The implementation of effective and compliant data handling practices is an issue that affects business across the world. The new requirements of the GDPR which affect companies that are doing business globally means that organisations need to apply their “Privacy by Design” minds to how exactly they implement efficient and effective processes and systems. Two of the most valuable tools in this regard are privacy impact assessment (PIA) and data mapping, both of which are pivotal in documenting and tracking new initiatives.
The rapidly evolving privacy and data management space, as well as the sheer volume of information that is today part and parcel of running a competitive organisation on the global stage can mean that management can be extremely challenging.
However, the situation need not be completely overwhelming. There are lots of initiatives that organisations can roll out to ensure that data is tracked and protected in line with international requirements, including the GDPR. At the foundation of all of this is knowing as a privacy professional what’s going on within your organisation and ensuring robust documentation.
The two of the most powerful tools in the armoury of every privacy professional are data mapping and privacy impact assessments, both of which can be used to optimise and conform to the requirements of the EU General Data Protection Regulation (GDPR) in terms of accountability requirements.
The right tools for the “Privacy by Design” job
It’s essential that privacy professionals understand that if you’re going to make decisions, and you’re going to make them carefully and within context, you want those recorded, and you want those recorded ahead of time. You don’t want to revisit this information later and try to correct it. To do privacy by design, professionals need to become embedded with the people responsible for developing. Data mapping and privacy impact assessment are not magic wands that you can wave and get a complete solution, however it’s a good foundation.”
The structured approach using privacy impact assessment (PIA) in conjunction with data mapping starts with the privacy assessment process, which consists of planning the intake questions, gathering responses and taking action. However, even within this structured approach for privacy by design there are potential pitfalls for the unwary or inexperienced.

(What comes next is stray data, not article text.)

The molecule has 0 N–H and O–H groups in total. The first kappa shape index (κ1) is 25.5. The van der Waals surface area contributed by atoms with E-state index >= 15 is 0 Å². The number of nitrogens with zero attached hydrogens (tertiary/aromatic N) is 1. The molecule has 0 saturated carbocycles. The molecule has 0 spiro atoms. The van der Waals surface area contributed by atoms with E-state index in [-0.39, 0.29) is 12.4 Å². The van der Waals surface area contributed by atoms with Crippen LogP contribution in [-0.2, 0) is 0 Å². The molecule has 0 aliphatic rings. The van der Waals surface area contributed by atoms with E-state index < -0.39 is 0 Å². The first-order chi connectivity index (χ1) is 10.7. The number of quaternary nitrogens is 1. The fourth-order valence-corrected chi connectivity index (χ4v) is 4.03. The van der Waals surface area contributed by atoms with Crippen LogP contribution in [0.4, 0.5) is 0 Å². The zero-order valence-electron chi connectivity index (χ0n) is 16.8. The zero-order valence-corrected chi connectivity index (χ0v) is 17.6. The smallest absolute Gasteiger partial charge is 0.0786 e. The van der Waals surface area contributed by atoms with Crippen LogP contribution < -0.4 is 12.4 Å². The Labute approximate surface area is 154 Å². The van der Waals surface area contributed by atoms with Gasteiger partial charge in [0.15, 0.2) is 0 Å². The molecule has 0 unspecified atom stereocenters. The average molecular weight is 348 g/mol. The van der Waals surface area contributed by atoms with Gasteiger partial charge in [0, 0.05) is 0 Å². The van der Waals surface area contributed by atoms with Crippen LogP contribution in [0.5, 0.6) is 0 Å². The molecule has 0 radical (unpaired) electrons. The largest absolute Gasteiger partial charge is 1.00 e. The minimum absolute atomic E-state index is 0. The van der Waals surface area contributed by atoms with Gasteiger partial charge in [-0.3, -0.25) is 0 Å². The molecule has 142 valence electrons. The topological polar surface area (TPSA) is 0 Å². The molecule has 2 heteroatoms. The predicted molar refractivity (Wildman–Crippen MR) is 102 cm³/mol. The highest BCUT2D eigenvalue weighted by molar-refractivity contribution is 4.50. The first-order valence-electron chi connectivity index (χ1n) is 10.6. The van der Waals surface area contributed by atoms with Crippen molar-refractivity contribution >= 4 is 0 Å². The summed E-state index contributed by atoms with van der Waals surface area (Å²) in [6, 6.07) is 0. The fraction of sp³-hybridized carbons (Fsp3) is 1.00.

One of the most important contributing factors to the success is just how carefully intake questions are structured. You could start with a question like ‘are you processing personal data? Yes or no?’ That feels good if you’re a privacy professional because you think you’re going to get a useful answer. You asked the right question. It turns out if you put that into practice, there are lots of people that won’t know what you’re talking about. Or they learn that if they say yes, lots of more work comes their way. How do you avoid that? It’s about the construction of the questions. A better approach might be to put the data elements in front of someone and suggest some of the things that make up personal data and allow them to select those. Is that harder? Not really, but the approach pays dividends in the form of more accurate results.
The importance of the ‘Threshold Assessment’
Privacy professionals should make sure that assessments are conducted on a regular basis – and the key to maintaining operational efficiently and support of employees may be to simply find out just how much work is required up front using a threshold assessment. A short list of around 10 screening questions can indicate whether a full privacy impact assessment is needed. This allows the privacy office to remain aware of risk within the organization while also focusing time only on the issues that matter.
If a threshold assessment indicates that that further investigation is necessary, the key is to minimise workload and disruption while ensuring that the privacy impact assessment process is as effective as possible. An optimal way to do this is to use software or give employees a way to skip ahead past questions that are not relevant. The ideal approach is to use branching logic to allow employees to get through the questionnaire as quickly and efficiently as possible. You don’t want employees to have to wade through fifty questions in order to get ten answers. Anything you can do to make them more comfortable working with you, to know that you’re not there to waste their time – those are good things to do.